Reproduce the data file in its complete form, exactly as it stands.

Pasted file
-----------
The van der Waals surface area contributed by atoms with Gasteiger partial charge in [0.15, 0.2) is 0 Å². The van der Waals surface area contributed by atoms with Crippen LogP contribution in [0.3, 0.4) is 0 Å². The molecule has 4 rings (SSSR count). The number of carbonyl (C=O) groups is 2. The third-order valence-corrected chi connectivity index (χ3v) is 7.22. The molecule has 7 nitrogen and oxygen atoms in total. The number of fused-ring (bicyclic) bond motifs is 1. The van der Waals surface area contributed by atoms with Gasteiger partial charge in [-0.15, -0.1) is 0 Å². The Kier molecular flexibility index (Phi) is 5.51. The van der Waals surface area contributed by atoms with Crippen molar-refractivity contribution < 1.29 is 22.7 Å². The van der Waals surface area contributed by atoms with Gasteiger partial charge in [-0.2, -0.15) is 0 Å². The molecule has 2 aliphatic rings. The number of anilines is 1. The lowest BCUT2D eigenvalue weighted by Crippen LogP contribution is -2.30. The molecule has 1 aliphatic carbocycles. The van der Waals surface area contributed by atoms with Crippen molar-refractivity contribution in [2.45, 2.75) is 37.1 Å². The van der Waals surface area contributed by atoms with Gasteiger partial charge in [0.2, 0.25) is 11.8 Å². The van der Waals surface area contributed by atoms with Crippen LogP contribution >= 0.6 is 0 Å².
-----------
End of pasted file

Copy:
The van der Waals surface area contributed by atoms with Gasteiger partial charge in [0.15, 0.2) is 0 Å². The van der Waals surface area contributed by atoms with Crippen LogP contribution in [0.3, 0.4) is 0 Å². The molecule has 4 rings (SSSR count). The number of carbonyl (C=O) groups is 2. The third-order valence-corrected chi connectivity index (χ3v) is 7.22. The molecule has 7 nitrogen and oxygen atoms in total. The number of fused-ring (bicyclic) bond motifs is 1. The van der Waals surface area contributed by atoms with Gasteiger partial charge in [-0.15, -0.1) is 0 Å². The Kier molecular flexibility index (Phi) is 5.51. The van der Waals surface area contributed by atoms with Crippen molar-refractivity contribution < 1.29 is 22.7 Å². The van der Waals surface area contributed by atoms with Gasteiger partial charge in [-0.2, -0.15) is 0 Å². The molecule has 2 aliphatic rings. The number of anilines is 1. The lowest BCUT2D eigenvalue weighted by Crippen LogP contribution is -2.30. The molecule has 1 aliphatic carbocycles. The van der Waals surface area contributed by atoms with Crippen molar-refractivity contribution in [2.45, 2.75) is 37.1 Å². The van der Waals surface area contributed by atoms with Gasteiger partial charge in [0.2, 0.25) is 11.8 Å². The van der Waals surface area contributed by atoms with Crippen LogP contribution >= 0.6 is 0 Å².